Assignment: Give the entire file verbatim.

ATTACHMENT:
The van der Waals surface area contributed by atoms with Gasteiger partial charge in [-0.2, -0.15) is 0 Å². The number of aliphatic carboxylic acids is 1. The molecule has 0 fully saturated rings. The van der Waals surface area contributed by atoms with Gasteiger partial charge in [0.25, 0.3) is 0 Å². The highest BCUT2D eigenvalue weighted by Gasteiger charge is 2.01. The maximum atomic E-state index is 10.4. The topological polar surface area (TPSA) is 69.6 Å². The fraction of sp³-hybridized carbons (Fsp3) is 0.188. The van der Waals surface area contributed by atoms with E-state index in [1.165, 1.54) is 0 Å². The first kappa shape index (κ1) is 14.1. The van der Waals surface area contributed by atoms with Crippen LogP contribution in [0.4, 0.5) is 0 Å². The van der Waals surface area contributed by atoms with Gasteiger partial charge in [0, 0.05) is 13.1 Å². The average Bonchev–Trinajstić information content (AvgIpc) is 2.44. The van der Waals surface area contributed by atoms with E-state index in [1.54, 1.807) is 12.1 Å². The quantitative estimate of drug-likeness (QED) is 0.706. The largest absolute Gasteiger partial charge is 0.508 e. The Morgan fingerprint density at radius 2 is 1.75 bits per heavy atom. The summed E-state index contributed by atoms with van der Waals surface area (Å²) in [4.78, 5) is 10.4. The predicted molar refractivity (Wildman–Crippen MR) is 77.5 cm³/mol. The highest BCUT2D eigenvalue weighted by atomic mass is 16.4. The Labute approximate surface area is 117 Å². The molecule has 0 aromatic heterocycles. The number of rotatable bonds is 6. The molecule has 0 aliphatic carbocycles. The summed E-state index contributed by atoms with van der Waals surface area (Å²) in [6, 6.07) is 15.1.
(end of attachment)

The van der Waals surface area contributed by atoms with Gasteiger partial charge in [-0.2, -0.15) is 0 Å². The number of aliphatic carboxylic acids is 1. The molecule has 0 fully saturated rings. The van der Waals surface area contributed by atoms with Gasteiger partial charge in [0.25, 0.3) is 0 Å². The highest BCUT2D eigenvalue weighted by Gasteiger charge is 2.01. The maximum atomic E-state index is 10.4. The topological polar surface area (TPSA) is 69.6 Å². The fraction of sp³-hybridized carbons (Fsp3) is 0.188. The van der Waals surface area contributed by atoms with E-state index in [1.165, 1.54) is 0 Å². The first kappa shape index (κ1) is 14.1. The van der Waals surface area contributed by atoms with Crippen LogP contribution in [0.4, 0.5) is 0 Å². The van der Waals surface area contributed by atoms with Gasteiger partial charge in [0, 0.05) is 13.1 Å². The average Bonchev–Trinajstić information content (AvgIpc) is 2.44. The van der Waals surface area contributed by atoms with E-state index in [1.54, 1.807) is 12.1 Å². The quantitative estimate of drug-likeness (QED) is 0.706. The largest absolute Gasteiger partial charge is 0.508 e. The Morgan fingerprint density at radius 2 is 1.75 bits per heavy atom. The summed E-state index contributed by atoms with van der Waals surface area (Å²) in [4.78, 5) is 10.4. The predicted molar refractivity (Wildman–Crippen MR) is 77.5 cm³/mol. The highest BCUT2D eigenvalue weighted by atomic mass is 16.4. The Labute approximate surface area is 117 Å². The molecule has 0 aromatic heterocycles. The number of rotatable bonds is 6. The molecule has 0 aliphatic carbocycles. The summed E-state index contributed by atoms with van der Waals surface area (Å²) in [6, 6.07) is 15.1.